Readers, I hope you enjoyed the Greene County Daily World feature on the All-Area boys and girls cross country teams. Long overdue recognition for some deserving athletes.
First things first.
Credit for this piece goes not to me but to White River Valley boys and girls cross country coach Claire Records. She’s the one who suggested it.
When the Bloomington Herald Times came out with its H-T All-Area cross country teams coach Records asked me when ours was coming out. And well, I hadn’t planned on doing one.
To my recollection we hadn’t done an All-Area cross country team, at least in my time at the Daily World. I can’t remember if the paper ever did it before then.
I’m sure many of you have worked in companies where they’ve had a set way of doing things. Some of you may have had bosses or more senior co-workers who have said, “Well, that’s the way we’ve always done it,” rather than being receptive to new ideas or ways of doing things.
And I thought, “Why not recognize these kids for their efforts?” So I followed through on Claire’s suggestion.
And you know what? It was fun. I think it’s something we’ll keep doing.
And as coach Records said, “It gives recognition to hard-working athletes, especially some who never get any recognition.”
And the harriers are among the hardest-working athletes around.
I won’t say “the” hardest-working. I know how hard some of the football players at Eastern and Linton work in the offseason. But the cross country runners do it in a grueling, sometimes thankless sport which admittedly doesn’t get the press coverage other sports do. They put in the miles in the heat of summer, the chill of winter and all kinds of weather in between.
I’ve said before I have tremendous respect for the kids who “gut it out” and grind their way around the terrain of the cross country course. They are doing something I wouldn’t even attempt.
Of course I wasn’t an endurance athlete. And I did not enjoy running.
Athletes in other sports typically come to associate running with punishment. And coaches know the kids hate it so running is their first resort as a form of punishment.
I’ve got to tell you, I got a big chuckle when I saw the cross country kids wearing T-shirts printed with “My sport is your punishment.” Because it’s so true.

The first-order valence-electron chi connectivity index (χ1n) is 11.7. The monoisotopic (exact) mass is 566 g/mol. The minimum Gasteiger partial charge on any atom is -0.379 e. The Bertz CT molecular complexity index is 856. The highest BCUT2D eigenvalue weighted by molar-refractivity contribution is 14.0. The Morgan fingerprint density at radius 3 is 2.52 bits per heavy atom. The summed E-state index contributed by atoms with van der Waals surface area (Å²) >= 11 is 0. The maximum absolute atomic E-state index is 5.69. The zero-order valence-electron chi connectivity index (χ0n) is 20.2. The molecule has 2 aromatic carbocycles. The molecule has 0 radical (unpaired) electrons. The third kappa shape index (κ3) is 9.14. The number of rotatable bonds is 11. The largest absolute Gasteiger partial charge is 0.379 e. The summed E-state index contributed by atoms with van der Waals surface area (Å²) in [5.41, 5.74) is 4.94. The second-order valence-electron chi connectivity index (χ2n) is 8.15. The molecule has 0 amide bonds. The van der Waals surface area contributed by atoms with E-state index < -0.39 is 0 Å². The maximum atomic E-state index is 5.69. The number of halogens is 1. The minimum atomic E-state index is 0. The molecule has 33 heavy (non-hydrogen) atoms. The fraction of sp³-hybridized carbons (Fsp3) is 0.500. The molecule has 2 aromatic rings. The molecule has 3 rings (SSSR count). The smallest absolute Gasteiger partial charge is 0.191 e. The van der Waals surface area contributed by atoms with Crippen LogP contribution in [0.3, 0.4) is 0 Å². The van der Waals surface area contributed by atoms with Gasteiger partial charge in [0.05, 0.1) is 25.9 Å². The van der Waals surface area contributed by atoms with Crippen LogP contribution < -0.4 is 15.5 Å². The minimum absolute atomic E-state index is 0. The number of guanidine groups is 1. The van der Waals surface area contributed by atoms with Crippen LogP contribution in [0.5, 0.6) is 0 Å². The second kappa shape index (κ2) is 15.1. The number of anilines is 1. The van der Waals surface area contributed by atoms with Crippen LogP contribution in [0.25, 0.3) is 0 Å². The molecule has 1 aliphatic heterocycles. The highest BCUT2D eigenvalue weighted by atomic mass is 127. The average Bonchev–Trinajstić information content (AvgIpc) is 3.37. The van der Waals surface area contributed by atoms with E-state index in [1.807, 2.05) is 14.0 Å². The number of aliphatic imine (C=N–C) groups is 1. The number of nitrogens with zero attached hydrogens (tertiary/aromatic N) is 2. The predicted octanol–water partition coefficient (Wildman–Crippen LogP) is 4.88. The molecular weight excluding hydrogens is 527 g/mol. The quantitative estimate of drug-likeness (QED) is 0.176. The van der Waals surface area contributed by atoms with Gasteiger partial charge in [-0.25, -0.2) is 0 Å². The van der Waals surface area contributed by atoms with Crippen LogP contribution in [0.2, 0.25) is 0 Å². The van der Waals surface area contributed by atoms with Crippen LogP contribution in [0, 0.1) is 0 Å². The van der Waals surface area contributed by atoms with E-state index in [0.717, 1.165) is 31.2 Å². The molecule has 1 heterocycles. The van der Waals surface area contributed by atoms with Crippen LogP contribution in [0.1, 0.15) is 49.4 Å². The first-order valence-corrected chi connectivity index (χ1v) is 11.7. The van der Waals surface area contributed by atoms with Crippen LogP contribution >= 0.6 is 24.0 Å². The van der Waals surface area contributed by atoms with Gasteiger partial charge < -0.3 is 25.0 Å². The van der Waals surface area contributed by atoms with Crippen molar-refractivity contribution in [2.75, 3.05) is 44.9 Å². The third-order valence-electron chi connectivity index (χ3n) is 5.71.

I admire each and every one of them, from the kid who wins all the races to the one who finishes dead last.
How did I narrow down the list of candidates to arrive at the final selections? I’ll detail the evaluation process I used.
First I researched all the big meets, the ones where most or all the Greene County teams were present. I’m a big nerd when it comes to research.
I assigned the most weight to the Greene County Invitational, the Mustang Invitational at Edgewood, the Shakamak Invitational and the Southwestern Indiana Athletic Conference meet, also at Shakamak.
The Edgewood course is a tough one with long, steep inclines. And the meet is run in August with the temperatures usually in the 90s. And several of our area runners delivered standout performances in that meet.
The SWIAC meet of course determines the all-conference teams. And it’s the last big meet before the sectionals so it gives an indication who is performing well at the end of the season.
Once I tabulated all the results the same names and their times were consistently in the top seven or eight of all the area runners.
I also considered postseason performance. There’s a special place in my heart for the kids who deliver their best performance on the big stage. “Rising to the occasion,” as my track coach Randy Lynch used to call it.
Bloomfield’s Mitchell Burch and Linton’s Crislyn Woods did just that. The two seniors went out with a bang, running career races at the Bedford Regional.
As I said at the beginning of my story, by all measures 2018 was a banner year for cross country in Greene County. With 12 of the 16 All-Area runners returning 2019 should be as well.
Five of those 12 are freshmen. And if you go to the website Timing MD and click on the Junior High SWAIC results, you’ll find quite a few up-and-comers. Cross country in Greene County appears healthy for years to come.
The future looks bright.